***

The Department of Education (ED) has been transitioning away from its Direct Loan Servicing Center for nearly a year now.  On June 30, after many communications to affected borrowers, they shut down the mailbox that had previously accepted payments for those borrowers serviced by that particular center. Despite these communications, we hear that many people continue to send their student loan payments to this particular mailbox. This may not seem like a big deal, but sending your payment to the wrong address could mean that your loan is not paid on time—and that has serious consequences. If you have been sending your payments to P.O. Box 530260, it’s time to stop.

Any payments sent to that mailbox will be returned, but if you sent it too close to your due date, you may not get it back in time to send to the right servicer’s address. As a result, your account could become delinquent—even though you had the funds to make your payment and tried sending it on time. Not good, since delinquency can result in late fees and affect your credit rating.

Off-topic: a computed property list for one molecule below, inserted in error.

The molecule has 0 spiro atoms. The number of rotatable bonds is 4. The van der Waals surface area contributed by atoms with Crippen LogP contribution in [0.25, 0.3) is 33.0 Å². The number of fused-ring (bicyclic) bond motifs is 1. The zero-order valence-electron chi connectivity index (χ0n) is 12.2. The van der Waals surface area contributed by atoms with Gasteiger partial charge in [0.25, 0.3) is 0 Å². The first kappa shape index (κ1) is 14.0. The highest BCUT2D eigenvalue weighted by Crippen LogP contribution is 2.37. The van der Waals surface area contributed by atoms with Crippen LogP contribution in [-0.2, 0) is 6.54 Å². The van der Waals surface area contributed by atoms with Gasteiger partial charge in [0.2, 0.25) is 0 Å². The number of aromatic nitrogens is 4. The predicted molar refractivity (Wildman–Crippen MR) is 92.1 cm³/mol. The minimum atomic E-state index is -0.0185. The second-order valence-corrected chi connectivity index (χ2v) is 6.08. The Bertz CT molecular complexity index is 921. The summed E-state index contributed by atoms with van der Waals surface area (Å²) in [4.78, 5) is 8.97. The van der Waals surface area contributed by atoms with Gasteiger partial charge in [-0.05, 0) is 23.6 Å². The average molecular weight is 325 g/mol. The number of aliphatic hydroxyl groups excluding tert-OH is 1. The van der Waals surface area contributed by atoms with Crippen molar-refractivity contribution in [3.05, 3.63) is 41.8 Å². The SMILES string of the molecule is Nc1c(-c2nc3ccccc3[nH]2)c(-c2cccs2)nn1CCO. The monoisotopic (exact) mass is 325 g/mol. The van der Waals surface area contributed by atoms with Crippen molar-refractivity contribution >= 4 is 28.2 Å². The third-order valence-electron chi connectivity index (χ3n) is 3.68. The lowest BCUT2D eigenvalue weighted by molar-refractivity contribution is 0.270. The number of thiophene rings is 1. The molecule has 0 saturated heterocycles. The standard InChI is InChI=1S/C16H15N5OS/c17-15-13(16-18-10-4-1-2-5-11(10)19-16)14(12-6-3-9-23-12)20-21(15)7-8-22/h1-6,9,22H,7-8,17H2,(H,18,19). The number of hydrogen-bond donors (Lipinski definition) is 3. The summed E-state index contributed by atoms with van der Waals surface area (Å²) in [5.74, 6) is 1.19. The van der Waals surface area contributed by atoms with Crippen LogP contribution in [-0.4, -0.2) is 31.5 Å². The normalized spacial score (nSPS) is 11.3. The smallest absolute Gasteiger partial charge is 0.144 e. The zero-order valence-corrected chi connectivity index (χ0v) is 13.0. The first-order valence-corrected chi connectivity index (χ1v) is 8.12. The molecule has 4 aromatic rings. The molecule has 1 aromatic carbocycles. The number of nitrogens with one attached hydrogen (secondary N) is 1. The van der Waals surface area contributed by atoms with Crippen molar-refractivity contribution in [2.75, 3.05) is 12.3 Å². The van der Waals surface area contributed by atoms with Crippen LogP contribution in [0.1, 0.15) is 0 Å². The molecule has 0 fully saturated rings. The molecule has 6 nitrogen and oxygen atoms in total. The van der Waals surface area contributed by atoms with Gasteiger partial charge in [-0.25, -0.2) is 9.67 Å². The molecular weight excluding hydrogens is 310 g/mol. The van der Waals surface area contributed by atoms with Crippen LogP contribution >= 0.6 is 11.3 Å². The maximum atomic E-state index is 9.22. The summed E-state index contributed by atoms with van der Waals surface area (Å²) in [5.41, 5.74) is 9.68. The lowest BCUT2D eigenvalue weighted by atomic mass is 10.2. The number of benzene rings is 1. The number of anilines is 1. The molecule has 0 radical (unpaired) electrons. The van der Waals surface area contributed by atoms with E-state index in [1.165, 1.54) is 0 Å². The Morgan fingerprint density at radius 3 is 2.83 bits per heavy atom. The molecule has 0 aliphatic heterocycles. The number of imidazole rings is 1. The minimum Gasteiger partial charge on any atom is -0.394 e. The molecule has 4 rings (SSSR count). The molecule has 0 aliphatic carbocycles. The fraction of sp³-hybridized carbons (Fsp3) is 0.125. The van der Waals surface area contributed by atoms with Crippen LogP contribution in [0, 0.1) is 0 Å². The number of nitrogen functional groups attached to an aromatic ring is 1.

Fortunately, there’s a pretty easy fix. If you’re making your own payments, just start sending them directly to your servicer’s payment address. If you use a bank or bill paying service to pay off your loans, let them know your servicer’s name and payment address.

But what if you don’t know exactly where to send your payment? Check the mail you’ve received from your loan servicer, and you’ll find their address. You can also look up your loan servicer’s address in the National Student Loan Data System (NSLDS®). You can find other contact information for loan servicers here.

Have a question about where to send your student loan payments? Let us know in the comments.

(Photo: Pixabay)